Who would have known that you could monetize your failures!
Why You Should Become a Guru?
There are three main reasons to become a guru: 1) get more business, 2) get more cash flow, and most importantly, 3) help other investors.
These three reasons are “why a lot of the real estate investors get into the education conversation, because they want to buy more property and it’s a great cash maker to create cash to buy more property,” Heather said. “Think about it – I’m doing real estate, I want to buy more real estate, I educate people about what I’m doing, I make money from that and I buy more real estate. I don’t think that’s awkward. I think that’s actually very smart in a capitalist world.”
Heather continued, “If you look at it that way, then you can see how there’s a logic to that. What happens when I go to REIA meetings or I meet what I call ‘old-school’ real estate investors – they have this kind of arrogance about ‘Well, I just sit in the background and no one knows who I am. I just do my thing.’ I’m like, ‘I can see that, I guess that’s respectable, but why wouldn’t you help other people? Why would you not do a small workshop locally, or why don’t you get on a podcast and share your story about how you got started and all the mistakes that you made? Why not help other people through that process?’ Because I feel like real estate investing specifically – not realtor – is kind of the secret little society sometimes; even though people are out there constantly teaching it, it’s still this secret little society that people think is hard to get into, or they don’t know how, or it’s confusing. It’s not something you get taught in the university.”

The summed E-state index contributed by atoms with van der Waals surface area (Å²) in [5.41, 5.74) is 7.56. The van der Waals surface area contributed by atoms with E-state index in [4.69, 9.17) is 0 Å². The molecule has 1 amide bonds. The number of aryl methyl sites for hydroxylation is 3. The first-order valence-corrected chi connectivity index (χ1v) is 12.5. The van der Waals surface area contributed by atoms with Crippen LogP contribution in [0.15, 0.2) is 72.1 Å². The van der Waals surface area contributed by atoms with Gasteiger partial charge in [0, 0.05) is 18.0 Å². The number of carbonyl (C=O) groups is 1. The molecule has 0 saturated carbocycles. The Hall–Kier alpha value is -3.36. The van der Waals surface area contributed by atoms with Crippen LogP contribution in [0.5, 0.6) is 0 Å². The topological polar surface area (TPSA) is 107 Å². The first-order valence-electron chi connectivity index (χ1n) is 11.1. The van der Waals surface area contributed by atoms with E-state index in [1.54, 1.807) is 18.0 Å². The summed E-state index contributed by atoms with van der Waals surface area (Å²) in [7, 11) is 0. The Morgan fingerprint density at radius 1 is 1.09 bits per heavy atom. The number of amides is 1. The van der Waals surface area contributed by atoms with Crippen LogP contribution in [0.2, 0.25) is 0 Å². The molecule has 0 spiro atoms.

Grant Cardone’s philosophy of success is your responsibility, duty, and obligation comes into play here as well. You don’t need to hide your successes and failures from others, because if everyone had that old school mentality, you likely wouldn’t have gotten the information and motivation you need to get started. Pay it forward and make some money at the same time.
How to Become a Guru?
To become a guru, you need a platform. Heather’s go-to platform is podcasting. However, she didn’t start by launching her own podcast. Instead, after getting some experience in real estate, and having a few failures under your belt, the first step towards becoming a guru is learning how to tell your story. “People don’t want to hear your resume, they want to hear your story. It’s very different,” Heather said. She accomplished this by going on as many real estate podcasts as possible.